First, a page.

Stygofauna enhance prokaryotic transport in groundwater ecosystems

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Date
2016
Authors
Smith, Renee J
Paterson, James
Launer, Elise
Tobe, Shanan S
Morello, Eliesa
Leijs, Remko
Marri, Shashikanth
Mitchell, James Gordon
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Journal ISSN
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Publisher
Nature Publishing Group
Abstract
More than 97% of the world’s freshwater reserves are found in aquifers, making groundwater one of the most important resources on the planet. Prokaryotic communities in groundwater underpin the turnover of energy and matter while also maintaining groundwater purity. Thus, knowledge of microbial transport in the subsurface is crucial for maintaining groundwater health. Here, we describe for the first time the importance of stygofauna as vectors for prokaryotes. The “hitch-hiking” prokaryotes associated with stygofauna may be up to 5 orders of magnitude higher in abundance and transported up to 34× faster than bulk groundwater flow. We also demonstrate that prokaryotic diversity associated with stygofauna may be higher than that of the surrounding groundwater. Stygofauna are a newly recognized prokaryotic niche in groundwater ecosystems that have the potential to transport remediating, water purifying and pathogenic prokaryotes. Therefore, stygofauna may influence ecosystem dynamics and health at a microbial level, and at a larger scale could be a new source of prokaryotic diversity in groundwater ecosystems.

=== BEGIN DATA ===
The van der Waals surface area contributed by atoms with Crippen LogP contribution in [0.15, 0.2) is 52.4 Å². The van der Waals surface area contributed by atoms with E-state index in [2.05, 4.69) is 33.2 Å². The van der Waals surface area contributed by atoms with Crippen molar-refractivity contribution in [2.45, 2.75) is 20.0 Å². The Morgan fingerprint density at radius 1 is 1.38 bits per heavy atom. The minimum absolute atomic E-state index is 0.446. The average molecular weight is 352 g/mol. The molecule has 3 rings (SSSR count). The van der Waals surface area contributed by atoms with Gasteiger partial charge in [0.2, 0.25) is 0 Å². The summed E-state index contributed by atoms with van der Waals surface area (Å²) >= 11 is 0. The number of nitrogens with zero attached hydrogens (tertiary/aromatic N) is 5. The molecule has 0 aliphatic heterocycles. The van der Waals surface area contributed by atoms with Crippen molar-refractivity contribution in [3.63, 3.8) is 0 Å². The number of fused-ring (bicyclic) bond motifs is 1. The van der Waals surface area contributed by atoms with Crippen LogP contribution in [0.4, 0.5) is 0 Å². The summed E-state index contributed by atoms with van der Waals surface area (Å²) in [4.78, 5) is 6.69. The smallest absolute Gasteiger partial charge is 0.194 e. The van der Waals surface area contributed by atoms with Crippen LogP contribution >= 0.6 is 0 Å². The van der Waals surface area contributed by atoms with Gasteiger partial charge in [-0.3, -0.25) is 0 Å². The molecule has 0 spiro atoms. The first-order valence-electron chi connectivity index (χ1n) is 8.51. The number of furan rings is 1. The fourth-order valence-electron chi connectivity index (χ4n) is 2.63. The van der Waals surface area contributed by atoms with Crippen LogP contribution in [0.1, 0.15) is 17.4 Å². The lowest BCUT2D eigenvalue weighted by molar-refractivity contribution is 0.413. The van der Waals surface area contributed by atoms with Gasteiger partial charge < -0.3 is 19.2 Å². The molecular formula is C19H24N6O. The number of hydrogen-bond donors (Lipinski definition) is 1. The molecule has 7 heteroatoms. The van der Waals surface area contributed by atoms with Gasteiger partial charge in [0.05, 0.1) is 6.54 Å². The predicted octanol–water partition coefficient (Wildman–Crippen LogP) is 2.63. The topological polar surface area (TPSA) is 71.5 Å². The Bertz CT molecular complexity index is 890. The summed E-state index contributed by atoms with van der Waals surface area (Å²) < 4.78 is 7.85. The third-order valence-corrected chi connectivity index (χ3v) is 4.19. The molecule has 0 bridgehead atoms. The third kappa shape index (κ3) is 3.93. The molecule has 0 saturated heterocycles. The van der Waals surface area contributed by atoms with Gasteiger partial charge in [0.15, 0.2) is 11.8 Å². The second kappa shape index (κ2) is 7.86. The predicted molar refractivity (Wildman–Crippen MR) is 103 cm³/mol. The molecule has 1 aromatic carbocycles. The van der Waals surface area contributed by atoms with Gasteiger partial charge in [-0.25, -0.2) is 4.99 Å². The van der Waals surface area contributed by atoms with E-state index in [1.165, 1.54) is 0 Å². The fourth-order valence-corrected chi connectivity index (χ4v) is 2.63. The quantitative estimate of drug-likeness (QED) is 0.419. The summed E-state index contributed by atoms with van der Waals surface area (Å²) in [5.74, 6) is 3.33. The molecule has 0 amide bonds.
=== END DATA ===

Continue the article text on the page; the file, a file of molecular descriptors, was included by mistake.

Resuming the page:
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Copyright © 2016, The Author(s) This work is licensed under a Creative Commons Attribution 4.0 International License. The images or other third party material in this article are included in the article’s Creative Commons license, unless indicated otherwise in the credit line; if the material is not included under the Creative Commons license, users will need to obtain permission from the license holder to reproduce the material. To view a copy of this license, visit http://creativecommons.org/licenses/by/4.0/
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Citation
Smith RJ, Paterson JS, Launer E, et al. Stygofauna enhance prokaryotic transport in groundwater ecosystems. Scientific Reports. 2016;6:32738. doi:10.1038/srep32738.